TikTok kept list of users who consumed LBGTQ+ content – report


Popular social media app TikTok has for the past 12 months kept a list of users who watch content involving the LGBTQ+ community, some of the company’s employees charged, according to a Wall Street Journal report from earlier in May.

TikTok does not require users to register their sexual orientation when they join the app but the content that is consumed can create profiles for user identities. 

What information did employees have access to?

According to the WSJ, employees were able to see which videos affiliated users watched through a dashboard. The employees could also see the users’ ID numbers.

A spokeswoman for TikTok told WSJ that the dashboard that employees could use to access the data on who watches LGBTQ+ content was deleted in the US nearly a year ago. However, whether this continues to happen in other regions is unclear.

The spokeswoman continued by saying that TikTok does not infer people’s sexual identities, they just build an algorithm to produce content that they want to consume. She argued that many users may consume LGBTQ+ content without being LGBTQ+.

The rainbow flag, commonly known as the gay pride flag or LGBT pride flag, is seen during the first Gay Pride parade in Skopje, North Macedonia June 29, 2019 (credit: REUTERS/OGNEN TEOFILOVSKI)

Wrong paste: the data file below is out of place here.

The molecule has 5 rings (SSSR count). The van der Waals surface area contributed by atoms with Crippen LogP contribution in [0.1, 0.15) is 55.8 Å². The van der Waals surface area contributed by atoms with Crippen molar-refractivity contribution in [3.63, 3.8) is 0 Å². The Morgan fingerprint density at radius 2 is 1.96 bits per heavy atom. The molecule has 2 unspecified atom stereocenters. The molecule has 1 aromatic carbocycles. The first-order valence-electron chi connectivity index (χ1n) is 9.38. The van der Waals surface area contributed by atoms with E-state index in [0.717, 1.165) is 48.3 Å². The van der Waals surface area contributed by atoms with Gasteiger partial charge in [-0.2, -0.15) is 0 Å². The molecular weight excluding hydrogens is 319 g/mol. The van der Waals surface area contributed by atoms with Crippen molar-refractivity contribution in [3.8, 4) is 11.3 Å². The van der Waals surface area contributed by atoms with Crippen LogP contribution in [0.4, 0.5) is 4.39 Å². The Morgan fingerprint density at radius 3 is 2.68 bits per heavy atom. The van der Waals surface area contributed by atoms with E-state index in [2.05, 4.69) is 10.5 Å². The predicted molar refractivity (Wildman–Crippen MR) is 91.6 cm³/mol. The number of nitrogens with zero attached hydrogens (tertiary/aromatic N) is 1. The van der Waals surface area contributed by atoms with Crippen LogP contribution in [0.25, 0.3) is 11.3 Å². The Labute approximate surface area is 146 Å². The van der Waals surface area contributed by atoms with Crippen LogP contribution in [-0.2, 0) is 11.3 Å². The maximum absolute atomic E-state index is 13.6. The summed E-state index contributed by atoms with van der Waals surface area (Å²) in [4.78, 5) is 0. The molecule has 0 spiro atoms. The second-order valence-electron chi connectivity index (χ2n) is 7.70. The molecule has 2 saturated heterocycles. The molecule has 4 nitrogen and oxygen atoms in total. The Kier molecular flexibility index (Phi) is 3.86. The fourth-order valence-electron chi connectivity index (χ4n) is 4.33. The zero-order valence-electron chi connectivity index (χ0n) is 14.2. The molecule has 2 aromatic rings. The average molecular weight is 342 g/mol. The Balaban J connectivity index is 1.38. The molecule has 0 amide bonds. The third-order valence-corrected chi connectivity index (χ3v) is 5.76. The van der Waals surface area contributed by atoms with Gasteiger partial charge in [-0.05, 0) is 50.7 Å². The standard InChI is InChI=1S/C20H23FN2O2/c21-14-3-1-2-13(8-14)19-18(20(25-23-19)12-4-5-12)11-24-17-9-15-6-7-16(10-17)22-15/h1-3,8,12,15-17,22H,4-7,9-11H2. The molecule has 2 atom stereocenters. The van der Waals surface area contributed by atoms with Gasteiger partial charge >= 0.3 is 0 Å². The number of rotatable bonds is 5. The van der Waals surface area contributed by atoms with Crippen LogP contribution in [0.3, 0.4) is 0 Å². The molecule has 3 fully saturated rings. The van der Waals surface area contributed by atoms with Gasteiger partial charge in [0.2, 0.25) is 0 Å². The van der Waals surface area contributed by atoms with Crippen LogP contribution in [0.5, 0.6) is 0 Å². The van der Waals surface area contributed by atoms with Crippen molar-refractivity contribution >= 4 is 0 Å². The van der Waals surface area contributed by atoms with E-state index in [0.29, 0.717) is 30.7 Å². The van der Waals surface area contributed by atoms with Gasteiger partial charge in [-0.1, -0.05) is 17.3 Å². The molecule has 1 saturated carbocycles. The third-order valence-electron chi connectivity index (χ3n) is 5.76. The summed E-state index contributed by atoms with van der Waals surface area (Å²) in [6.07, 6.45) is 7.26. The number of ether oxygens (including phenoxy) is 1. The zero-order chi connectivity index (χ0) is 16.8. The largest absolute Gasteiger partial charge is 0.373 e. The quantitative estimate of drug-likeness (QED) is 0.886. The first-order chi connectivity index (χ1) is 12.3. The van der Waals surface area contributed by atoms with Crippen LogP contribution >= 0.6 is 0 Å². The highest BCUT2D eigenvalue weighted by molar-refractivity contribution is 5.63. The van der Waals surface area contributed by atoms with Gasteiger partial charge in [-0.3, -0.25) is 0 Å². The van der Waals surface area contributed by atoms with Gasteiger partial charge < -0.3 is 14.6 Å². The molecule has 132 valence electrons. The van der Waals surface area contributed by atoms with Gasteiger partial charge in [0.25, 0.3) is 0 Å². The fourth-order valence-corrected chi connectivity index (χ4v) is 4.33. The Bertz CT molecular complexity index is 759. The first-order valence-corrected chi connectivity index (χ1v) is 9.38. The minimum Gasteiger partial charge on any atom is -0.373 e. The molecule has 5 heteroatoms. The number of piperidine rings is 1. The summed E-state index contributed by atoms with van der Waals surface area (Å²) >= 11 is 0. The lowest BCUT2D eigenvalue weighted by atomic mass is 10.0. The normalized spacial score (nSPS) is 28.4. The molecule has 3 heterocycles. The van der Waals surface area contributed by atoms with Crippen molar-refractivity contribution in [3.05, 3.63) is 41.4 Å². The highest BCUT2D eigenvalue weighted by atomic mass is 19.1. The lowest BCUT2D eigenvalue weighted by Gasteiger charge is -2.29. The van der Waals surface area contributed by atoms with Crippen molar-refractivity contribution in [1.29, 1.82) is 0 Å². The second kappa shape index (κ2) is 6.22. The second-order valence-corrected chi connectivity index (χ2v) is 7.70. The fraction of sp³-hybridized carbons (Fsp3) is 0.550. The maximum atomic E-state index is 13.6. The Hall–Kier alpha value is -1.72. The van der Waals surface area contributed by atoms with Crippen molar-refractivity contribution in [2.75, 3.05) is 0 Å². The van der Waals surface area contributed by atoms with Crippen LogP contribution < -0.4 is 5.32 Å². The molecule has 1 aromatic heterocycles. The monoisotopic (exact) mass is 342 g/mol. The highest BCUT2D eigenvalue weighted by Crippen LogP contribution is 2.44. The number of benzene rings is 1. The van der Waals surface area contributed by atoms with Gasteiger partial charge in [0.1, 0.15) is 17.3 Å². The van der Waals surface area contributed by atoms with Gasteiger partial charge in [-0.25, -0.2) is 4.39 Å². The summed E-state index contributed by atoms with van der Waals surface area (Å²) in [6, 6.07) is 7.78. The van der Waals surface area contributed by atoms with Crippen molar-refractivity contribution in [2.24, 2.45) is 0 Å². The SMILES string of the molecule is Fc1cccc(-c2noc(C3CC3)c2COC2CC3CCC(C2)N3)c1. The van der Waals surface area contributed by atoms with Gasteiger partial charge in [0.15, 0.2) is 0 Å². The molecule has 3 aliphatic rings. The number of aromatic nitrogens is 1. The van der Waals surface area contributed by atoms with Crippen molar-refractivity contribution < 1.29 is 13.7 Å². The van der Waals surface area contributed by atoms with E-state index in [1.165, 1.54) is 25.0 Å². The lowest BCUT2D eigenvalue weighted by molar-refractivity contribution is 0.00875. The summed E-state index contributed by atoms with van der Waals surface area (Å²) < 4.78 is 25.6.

The employees said that they had access to other information as well, although less sensitive than this. 

Concerns over TikTok accessing this information

In 2020 and 2021, employees in Australia. the United States and the United Kingdom expressed concerns to high-level executives. They expressed fear that the collected data may be shared with third parties, or that it could be used to blackmail people.

While many companies collect personal data from their users to better target ads to them, it is uncommon for sites to collect information on sensitive demographic information like sexuality. 

In May 2023, three members of US President Joe Biden’s cabinet spoke on concern over China’s rising position as a global power and the threat that Chinese-owned TikTok may pose.

The app has also been banned from Canadian and Australian government-issued phones because there is fear that China can access sensitive user data.

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